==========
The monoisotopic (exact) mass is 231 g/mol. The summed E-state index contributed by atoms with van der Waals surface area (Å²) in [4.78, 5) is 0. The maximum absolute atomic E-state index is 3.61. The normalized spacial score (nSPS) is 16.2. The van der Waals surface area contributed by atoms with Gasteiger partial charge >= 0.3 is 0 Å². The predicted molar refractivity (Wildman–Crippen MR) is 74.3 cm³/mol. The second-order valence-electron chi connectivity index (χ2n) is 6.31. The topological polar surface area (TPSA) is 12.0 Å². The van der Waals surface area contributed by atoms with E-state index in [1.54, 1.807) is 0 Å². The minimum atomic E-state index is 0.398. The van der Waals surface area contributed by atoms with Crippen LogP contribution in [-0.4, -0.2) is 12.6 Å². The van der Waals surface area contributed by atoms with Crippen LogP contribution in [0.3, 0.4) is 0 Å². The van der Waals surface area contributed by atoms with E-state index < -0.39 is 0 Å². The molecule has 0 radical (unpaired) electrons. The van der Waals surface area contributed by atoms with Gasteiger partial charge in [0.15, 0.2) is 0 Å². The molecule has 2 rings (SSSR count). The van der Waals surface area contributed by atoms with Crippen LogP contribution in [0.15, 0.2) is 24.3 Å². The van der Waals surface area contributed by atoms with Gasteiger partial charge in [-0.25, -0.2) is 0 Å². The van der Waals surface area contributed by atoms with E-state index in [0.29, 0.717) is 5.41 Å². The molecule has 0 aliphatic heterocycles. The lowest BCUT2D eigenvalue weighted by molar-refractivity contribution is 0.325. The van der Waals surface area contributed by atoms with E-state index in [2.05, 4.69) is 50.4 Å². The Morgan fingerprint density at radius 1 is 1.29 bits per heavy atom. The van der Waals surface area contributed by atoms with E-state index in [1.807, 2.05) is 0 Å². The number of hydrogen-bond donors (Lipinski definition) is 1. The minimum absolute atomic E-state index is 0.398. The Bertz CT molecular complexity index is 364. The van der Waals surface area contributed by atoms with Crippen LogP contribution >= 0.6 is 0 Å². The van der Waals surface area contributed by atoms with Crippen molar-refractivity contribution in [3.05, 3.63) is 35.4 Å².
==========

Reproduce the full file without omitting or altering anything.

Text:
The monoisotopic (exact) mass is 231 g/mol. The summed E-state index contributed by atoms with van der Waals surface area (Å²) in [4.78, 5) is 0. The maximum absolute atomic E-state index is 3.61. The normalized spacial score (nSPS) is 16.2. The van der Waals surface area contributed by atoms with Gasteiger partial charge >= 0.3 is 0 Å². The predicted molar refractivity (Wildman–Crippen MR) is 74.3 cm³/mol. The second-order valence-electron chi connectivity index (χ2n) is 6.31. The topological polar surface area (TPSA) is 12.0 Å². The van der Waals surface area contributed by atoms with E-state index in [1.54, 1.807) is 0 Å². The minimum atomic E-state index is 0.398. The van der Waals surface area contributed by atoms with Crippen LogP contribution in [-0.4, -0.2) is 12.6 Å². The van der Waals surface area contributed by atoms with Crippen LogP contribution in [0.3, 0.4) is 0 Å². The van der Waals surface area contributed by atoms with E-state index < -0.39 is 0 Å². The molecule has 0 radical (unpaired) electrons. The van der Waals surface area contributed by atoms with Gasteiger partial charge in [0.15, 0.2) is 0 Å². The molecule has 2 rings (SSSR count). The van der Waals surface area contributed by atoms with Crippen LogP contribution in [0.15, 0.2) is 24.3 Å². The van der Waals surface area contributed by atoms with Gasteiger partial charge in [-0.25, -0.2) is 0 Å². The van der Waals surface area contributed by atoms with E-state index in [0.29, 0.717) is 5.41 Å². The molecule has 0 aliphatic heterocycles. The lowest BCUT2D eigenvalue weighted by molar-refractivity contribution is 0.325. The van der Waals surface area contributed by atoms with E-state index in [2.05, 4.69) is 50.4 Å². The Morgan fingerprint density at radius 1 is 1.29 bits per heavy atom. The van der Waals surface area contributed by atoms with E-state index in [1.807, 2.05) is 0 Å². The number of hydrogen-bond donors (Lipinski definition) is 1. The minimum absolute atomic E-state index is 0.398. The Bertz CT molecular complexity index is 364. The van der Waals surface area contributed by atoms with Crippen LogP contribution >= 0.6 is 0 Å². The van der Waals surface area contributed by atoms with Crippen molar-refractivity contribution in [3.05, 3.63) is 35.4 Å².